their enrollment activity today.)
This family ethic makes the mother's defection even more painful.
The mother's new life is focused on a suburban subdivision reminiscent
of the '50s-a kind of Ozzie and Harriet world of small yards,
unremarkable houses, bland people. Tied down to her home and new
baby, Sam's mother isn't able to go with Sam, Emmett, and their
aunt, on their journey to Washington D.C. to visit the Vietnam
Veterans Memorial. Her big-city affiliations-tied to higher education-prevent
her from participating in the other characters' quest for resolution.
Though a student, there is little mention of a point or direction
or goal in her studies. She gives Sam a credit card to help them
if they get in a jam, but this is the most she can offer after
having sold out to the world outside their ancestral Hopewell
home. In terms of the quest structure, Sam's mother is reduced
to the status of a helper.
And what would idealized education offer these or any of Mason's
characters? They only want job-training and wealth sufficient
to purchase a home entertainment system and cable television.
Knowledge of other facts, other fields of study, is only distraction
to those bent on vocations instead of educations. As Brinkmeyer
points out, Mason's characters have no historical sense, and thus
every event is radically new, as if they are the first people
to have ever encountered such events (22). For example, Leroy
and Norma Jean have little concept of what the Shiloh battlefield
commemorated, no way to contextualize the world outside their
localized present. They don't recognize that their imminent separation
is in some ways similar to the Civil War that the battlefield
represents. They haven't learned from history. Even in the few
cases when the characters do become interested in their historical
connections, the insight gained is fleeting and not important
in their psychological development.
In a more recent story, "Thunder Snow" (March, 1997),
Mason chooses a setting farther from home-the Lexington area-and
only the husband, Boogie, has direct ties to western Kentucky.
Despite these minor changes, the value of education has not improved.
Boogie regrets not having gone to college for the sole reason
that he is therefore unable to be a helicopter pilot in the reserves.
Loftier educational attainment is beyond his interest. It is tempting
to see this as a correlation between flight and learning, but
the story doesn't support it. Boogie doesn't need higher education
to fly; he needs training.
Mason offers the reader several women characters who do appreciate
book learning. In her lengthiest novel so far, Feather Crowns,
the main character, Christie Wheeler, is described as a child
who enjoyed school so much that she even stayed on after graduating
and took extra tutorial help from the teacher. The family's reaction
to this unusual interest in education is typical of the world
Papa shook his head. "Wash Simmons down at the sawmill told me I needed to marry ye off to get ye out of that schoolhouse. Wash says he never seed a girl to keep on after the twelfth grade, when it's done over with." (42)Of course, in the turn-of-the-century period in which the novel is set, women who sought higher education were unusual, and marriage was the expectation. At best Christie could have hoped to become a schoolteacher, a role she enacts with her soon-to-be husband in a simple moment of their courting. Later, when they wed, she notices a grasshopper caught by a spider over the head of the minister performing the ceremony. Presumably this mirrors her own situation, which she happily contemplates. There is no resentment in this character for loss of what she might have become. She has no inclination to resist the reproductive fate awaiting her.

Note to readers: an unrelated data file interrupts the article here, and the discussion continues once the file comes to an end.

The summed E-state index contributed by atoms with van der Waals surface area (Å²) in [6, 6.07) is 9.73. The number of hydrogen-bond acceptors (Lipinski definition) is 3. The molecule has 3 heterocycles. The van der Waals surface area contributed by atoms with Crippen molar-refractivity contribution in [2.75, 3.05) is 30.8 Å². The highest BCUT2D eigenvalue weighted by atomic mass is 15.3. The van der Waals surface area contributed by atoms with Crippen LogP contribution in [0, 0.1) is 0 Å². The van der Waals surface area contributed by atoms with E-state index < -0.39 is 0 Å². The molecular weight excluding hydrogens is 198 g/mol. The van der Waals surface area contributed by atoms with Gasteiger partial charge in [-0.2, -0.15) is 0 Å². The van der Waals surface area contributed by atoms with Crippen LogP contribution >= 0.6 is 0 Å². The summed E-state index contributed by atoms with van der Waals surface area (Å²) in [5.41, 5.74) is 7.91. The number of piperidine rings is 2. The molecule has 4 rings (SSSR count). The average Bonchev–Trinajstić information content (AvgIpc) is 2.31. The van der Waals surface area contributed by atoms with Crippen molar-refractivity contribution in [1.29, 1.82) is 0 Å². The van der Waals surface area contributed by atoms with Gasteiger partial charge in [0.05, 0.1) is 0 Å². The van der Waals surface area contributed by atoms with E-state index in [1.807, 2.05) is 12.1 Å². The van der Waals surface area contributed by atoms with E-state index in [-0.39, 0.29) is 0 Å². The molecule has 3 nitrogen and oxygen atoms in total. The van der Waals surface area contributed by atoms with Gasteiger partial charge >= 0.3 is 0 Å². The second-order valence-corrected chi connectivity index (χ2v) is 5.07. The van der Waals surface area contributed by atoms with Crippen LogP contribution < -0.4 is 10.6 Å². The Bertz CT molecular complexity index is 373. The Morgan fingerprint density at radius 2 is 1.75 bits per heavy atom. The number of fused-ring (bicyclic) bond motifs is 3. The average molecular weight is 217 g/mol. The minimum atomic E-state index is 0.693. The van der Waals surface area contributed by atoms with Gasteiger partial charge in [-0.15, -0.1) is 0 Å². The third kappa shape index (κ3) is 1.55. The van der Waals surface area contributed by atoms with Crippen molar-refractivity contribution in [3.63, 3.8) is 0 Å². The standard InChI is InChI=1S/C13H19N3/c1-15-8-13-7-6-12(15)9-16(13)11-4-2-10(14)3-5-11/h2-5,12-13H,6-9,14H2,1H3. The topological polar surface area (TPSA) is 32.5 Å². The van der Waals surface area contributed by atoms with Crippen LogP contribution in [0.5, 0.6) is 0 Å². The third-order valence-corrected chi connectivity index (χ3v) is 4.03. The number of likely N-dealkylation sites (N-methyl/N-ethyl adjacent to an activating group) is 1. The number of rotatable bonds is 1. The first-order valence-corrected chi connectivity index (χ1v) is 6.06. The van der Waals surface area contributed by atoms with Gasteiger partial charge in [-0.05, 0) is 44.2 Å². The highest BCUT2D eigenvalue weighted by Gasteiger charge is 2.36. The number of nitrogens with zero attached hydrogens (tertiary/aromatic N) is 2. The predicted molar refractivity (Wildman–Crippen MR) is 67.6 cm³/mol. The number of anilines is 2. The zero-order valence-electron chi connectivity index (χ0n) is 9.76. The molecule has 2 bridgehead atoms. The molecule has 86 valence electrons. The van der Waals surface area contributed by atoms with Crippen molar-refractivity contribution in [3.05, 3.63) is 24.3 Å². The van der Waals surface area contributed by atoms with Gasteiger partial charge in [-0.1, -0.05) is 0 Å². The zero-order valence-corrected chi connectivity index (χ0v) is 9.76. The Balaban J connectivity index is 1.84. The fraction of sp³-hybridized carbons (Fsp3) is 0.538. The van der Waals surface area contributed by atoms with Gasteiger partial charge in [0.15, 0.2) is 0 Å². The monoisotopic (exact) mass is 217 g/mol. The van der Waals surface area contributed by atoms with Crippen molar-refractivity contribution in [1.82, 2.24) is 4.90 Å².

College or university offers nothing of value to the Hopewell
residents. In "Marita," fourth of the stories collected
in Love Life, going away to school has been an annoying
complication for the title character. She returns home after half
of her first semester, disgusted by a slovenly roommate and her
own contact with interchangeable binge-drinking fraternity boys,
one of whom has gotten her pregnant. There are no high ideals
or benefits from intellectual attainment suggested in her abortive
experience of life at the university. She contemplates beauty
school as an equally valid choice. Mason implies in this leveling
of educational options that the Hopewell resident places other
desires at the heart of her existence, and these are more often
tied to family and region than to what the larger world calls
Place is more than a convenience, instead functioning as a powerful
aspect of Mason's characters. They are tied to their land as surely
as Antaeus derived his strength from his contact with the earth.
When they move away, they are estranged, cut loose, disenfranchised
from the residents, as well as themselves. In her stories, the
perspective taken is always that of the resident or returnee,
the story told from this vantage looking outward.
The value Mason attributes to place is most clearly defined in
her short novel, Spence + Lila. Lila is in the hospital,
recovering from a modified radical mastectomy. She faces an even
more dangerous operation to remove blockage from the carotid arteries
leading to her brain. Her husband, Spence, stewing in anxiety,
has returned to their farm to do the usual chores. When left alone,
he conjures up vivid images of his wife performing simple tasks
around the farmstead. Then he walks across his land: